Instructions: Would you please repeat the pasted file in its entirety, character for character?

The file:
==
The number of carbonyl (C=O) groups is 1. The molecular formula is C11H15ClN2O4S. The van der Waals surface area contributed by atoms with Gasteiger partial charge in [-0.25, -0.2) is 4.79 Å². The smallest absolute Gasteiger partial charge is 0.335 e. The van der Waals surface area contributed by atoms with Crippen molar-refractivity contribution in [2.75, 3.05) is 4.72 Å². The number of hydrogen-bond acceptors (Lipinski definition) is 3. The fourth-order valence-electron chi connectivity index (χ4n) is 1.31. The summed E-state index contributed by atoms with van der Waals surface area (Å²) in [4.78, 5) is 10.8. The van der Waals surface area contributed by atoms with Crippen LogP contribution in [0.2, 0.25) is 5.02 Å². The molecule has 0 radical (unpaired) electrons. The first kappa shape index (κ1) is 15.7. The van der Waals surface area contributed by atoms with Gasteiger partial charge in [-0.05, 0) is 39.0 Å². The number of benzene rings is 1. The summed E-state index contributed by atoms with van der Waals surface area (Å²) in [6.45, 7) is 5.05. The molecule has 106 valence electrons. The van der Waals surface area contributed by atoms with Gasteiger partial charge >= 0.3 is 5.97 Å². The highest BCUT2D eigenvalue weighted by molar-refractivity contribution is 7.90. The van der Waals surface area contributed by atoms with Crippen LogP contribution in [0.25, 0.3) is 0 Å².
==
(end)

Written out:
The number of carbonyl (C=O) groups is 1. The molecular formula is C11H15ClN2O4S. The van der Waals surface area contributed by atoms with Gasteiger partial charge in [-0.25, -0.2) is 4.79 Å². The smallest absolute Gasteiger partial charge is 0.335 e. The van der Waals surface area contributed by atoms with Crippen molar-refractivity contribution in [2.75, 3.05) is 4.72 Å². The number of hydrogen-bond acceptors (Lipinski definition) is 3. The fourth-order valence-electron chi connectivity index (χ4n) is 1.31. The summed E-state index contributed by atoms with van der Waals surface area (Å²) in [4.78, 5) is 10.8. The van der Waals surface area contributed by atoms with Crippen LogP contribution in [0.2, 0.25) is 5.02 Å². The molecule has 0 radical (unpaired) electrons. The first kappa shape index (κ1) is 15.7. The van der Waals surface area contributed by atoms with Gasteiger partial charge in [-0.05, 0) is 39.0 Å². The number of benzene rings is 1. The summed E-state index contributed by atoms with van der Waals surface area (Å²) in [6.45, 7) is 5.05. The molecule has 106 valence electrons. The van der Waals surface area contributed by atoms with Gasteiger partial charge >= 0.3 is 5.97 Å². The highest BCUT2D eigenvalue weighted by molar-refractivity contribution is 7.90. The van der Waals surface area contributed by atoms with Crippen LogP contribution in [0.25, 0.3) is 0 Å².